“In creating the first supermutual we will preserve all that our customers hold dear about Britannia – being mutually owned, giving them a say in how the business is run, sharing profits with them and maintaining an extensive branch network while building a stronger combined business with more branches, a better internet service, a wider product range and the chance to earn even greater member rewards. There’s a bright and exciting future in store for Britannia’s members.”

Skipton also suffered due to exposure, this time to the Icelandic banking system. It revealed pre-tax profits of £22.5m for 2008 – a fall from £163.9m in 2007. The society also had to pay £16.3m for the FSCS levy and claims its 2008 profits are almost half what they would have been had this not been required. Group assets were up 8.9% to £13.6bn while mortgage assets were up 1.7%, compared with a 15.9% increase in 2007.

The Yorkshire’s profits were down at £8.3m, compared with £54.6m in 2007. It too put this down to the FSCS levy for the failures of B&B, the Icelandic banks and London Scottish Bank.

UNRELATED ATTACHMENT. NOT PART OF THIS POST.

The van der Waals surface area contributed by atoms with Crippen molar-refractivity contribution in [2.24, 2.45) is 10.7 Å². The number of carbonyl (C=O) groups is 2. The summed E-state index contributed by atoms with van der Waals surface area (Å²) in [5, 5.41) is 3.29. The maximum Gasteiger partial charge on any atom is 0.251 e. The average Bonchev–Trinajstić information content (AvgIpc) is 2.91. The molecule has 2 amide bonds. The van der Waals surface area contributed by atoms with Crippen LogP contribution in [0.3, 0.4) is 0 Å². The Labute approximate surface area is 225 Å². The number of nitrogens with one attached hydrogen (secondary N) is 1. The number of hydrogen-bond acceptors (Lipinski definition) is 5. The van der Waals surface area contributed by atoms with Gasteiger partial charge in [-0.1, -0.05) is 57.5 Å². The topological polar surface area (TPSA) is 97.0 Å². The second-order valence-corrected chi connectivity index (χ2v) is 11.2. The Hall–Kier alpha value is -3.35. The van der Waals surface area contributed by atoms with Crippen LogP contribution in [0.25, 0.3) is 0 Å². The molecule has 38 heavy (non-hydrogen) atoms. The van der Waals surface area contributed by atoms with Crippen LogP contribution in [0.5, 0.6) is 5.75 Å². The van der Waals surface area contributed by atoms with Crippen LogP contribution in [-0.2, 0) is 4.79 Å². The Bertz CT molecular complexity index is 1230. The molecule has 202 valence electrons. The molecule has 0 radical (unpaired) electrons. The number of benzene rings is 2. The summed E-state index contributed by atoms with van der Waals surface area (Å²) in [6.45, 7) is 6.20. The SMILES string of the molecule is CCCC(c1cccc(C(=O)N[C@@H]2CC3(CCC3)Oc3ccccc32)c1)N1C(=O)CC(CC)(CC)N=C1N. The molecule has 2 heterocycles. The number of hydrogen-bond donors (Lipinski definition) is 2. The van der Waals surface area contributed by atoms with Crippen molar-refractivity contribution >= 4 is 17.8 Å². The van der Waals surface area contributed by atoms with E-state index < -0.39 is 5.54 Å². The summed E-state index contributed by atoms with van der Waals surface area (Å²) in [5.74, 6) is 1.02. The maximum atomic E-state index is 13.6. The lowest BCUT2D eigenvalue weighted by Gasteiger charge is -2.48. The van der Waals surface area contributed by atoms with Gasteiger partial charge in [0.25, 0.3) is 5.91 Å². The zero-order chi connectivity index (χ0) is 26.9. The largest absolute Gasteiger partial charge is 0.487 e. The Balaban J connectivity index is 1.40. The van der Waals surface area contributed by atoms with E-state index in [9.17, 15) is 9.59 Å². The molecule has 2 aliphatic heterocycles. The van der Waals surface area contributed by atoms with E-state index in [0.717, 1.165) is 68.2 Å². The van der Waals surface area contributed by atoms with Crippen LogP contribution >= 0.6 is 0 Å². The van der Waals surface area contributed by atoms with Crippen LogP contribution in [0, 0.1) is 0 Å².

The society’s growth in savings balances was more than four times its growth in mortgage balances. It also saw mortgage loan growth of 3.7% and an increase in member savings balances of £1.2bn – including the Barnsley merger – compared with an increase in net lending of £300m. Total retail savings balances fund some 88% of its total mortgage assets.

“We reacted early to a crisis which began in the middle of 2007 and intensified in 2008,” says Iain Cornish, chief executive of the Yorkshire.

“Our capital and funding positions are among the strongest in the UK financial sector, we have increased our already substantial holdings of high quality liquid assets and we have never been active in the buy-to-let, commercial lending or mortgage portfolio acquisition sectors – the parts of the market which appear to be suffering most in the recession.